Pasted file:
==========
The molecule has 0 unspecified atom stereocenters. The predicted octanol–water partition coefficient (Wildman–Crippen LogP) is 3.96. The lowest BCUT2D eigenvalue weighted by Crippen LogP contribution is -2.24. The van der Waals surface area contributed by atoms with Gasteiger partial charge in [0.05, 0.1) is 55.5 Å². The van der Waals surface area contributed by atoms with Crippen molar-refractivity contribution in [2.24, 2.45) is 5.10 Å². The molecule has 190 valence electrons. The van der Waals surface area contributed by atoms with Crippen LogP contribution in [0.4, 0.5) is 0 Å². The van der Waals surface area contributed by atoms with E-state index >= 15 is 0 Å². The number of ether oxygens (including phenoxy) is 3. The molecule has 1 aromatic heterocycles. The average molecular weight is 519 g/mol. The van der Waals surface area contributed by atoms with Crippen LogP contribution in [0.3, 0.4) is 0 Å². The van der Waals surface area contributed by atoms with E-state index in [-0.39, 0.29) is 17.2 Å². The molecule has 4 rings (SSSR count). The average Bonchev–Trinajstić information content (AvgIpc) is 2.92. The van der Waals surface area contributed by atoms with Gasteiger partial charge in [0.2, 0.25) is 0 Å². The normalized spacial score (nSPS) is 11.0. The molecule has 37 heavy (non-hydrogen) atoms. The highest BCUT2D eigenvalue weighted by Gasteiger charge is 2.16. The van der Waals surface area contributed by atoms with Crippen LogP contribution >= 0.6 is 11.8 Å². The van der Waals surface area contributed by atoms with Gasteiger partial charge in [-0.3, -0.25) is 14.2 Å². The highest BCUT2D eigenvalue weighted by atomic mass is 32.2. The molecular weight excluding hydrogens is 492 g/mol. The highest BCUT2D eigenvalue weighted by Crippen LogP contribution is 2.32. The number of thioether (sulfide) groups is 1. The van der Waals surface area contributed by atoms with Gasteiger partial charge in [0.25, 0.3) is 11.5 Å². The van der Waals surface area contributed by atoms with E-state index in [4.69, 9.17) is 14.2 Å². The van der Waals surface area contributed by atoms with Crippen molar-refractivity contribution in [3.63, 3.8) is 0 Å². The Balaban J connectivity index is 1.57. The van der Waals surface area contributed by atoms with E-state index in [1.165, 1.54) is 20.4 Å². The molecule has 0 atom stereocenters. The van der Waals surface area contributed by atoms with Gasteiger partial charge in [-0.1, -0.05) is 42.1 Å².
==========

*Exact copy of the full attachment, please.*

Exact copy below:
The molecule has 0 unspecified atom stereocenters. The predicted octanol–water partition coefficient (Wildman–Crippen LogP) is 3.96. The lowest BCUT2D eigenvalue weighted by Crippen LogP contribution is -2.24. The van der Waals surface area contributed by atoms with Gasteiger partial charge in [0.05, 0.1) is 55.5 Å². The van der Waals surface area contributed by atoms with Crippen molar-refractivity contribution in [2.24, 2.45) is 5.10 Å². The molecule has 190 valence electrons. The van der Waals surface area contributed by atoms with Crippen LogP contribution in [0.4, 0.5) is 0 Å². The van der Waals surface area contributed by atoms with E-state index >= 15 is 0 Å². The number of ether oxygens (including phenoxy) is 3. The molecule has 1 aromatic heterocycles. The average molecular weight is 519 g/mol. The van der Waals surface area contributed by atoms with Crippen LogP contribution in [0.3, 0.4) is 0 Å². The van der Waals surface area contributed by atoms with E-state index in [-0.39, 0.29) is 17.2 Å². The molecule has 4 rings (SSSR count). The average Bonchev–Trinajstić information content (AvgIpc) is 2.92. The van der Waals surface area contributed by atoms with Gasteiger partial charge in [0.2, 0.25) is 0 Å². The normalized spacial score (nSPS) is 11.0. The molecule has 37 heavy (non-hydrogen) atoms. The highest BCUT2D eigenvalue weighted by Gasteiger charge is 2.16. The van der Waals surface area contributed by atoms with Crippen LogP contribution >= 0.6 is 11.8 Å². The van der Waals surface area contributed by atoms with Gasteiger partial charge in [-0.3, -0.25) is 14.2 Å². The highest BCUT2D eigenvalue weighted by atomic mass is 32.2. The molecular weight excluding hydrogens is 492 g/mol. The highest BCUT2D eigenvalue weighted by Crippen LogP contribution is 2.32. The number of thioether (sulfide) groups is 1. The van der Waals surface area contributed by atoms with Gasteiger partial charge in [0.25, 0.3) is 11.5 Å². The van der Waals surface area contributed by atoms with E-state index in [4.69, 9.17) is 14.2 Å². The van der Waals surface area contributed by atoms with Crippen molar-refractivity contribution in [3.63, 3.8) is 0 Å². The Balaban J connectivity index is 1.57. The van der Waals surface area contributed by atoms with E-state index in [1.165, 1.54) is 20.4 Å². The molecule has 0 atom stereocenters. The van der Waals surface area contributed by atoms with Gasteiger partial charge in [-0.1, -0.05) is 42.1 Å².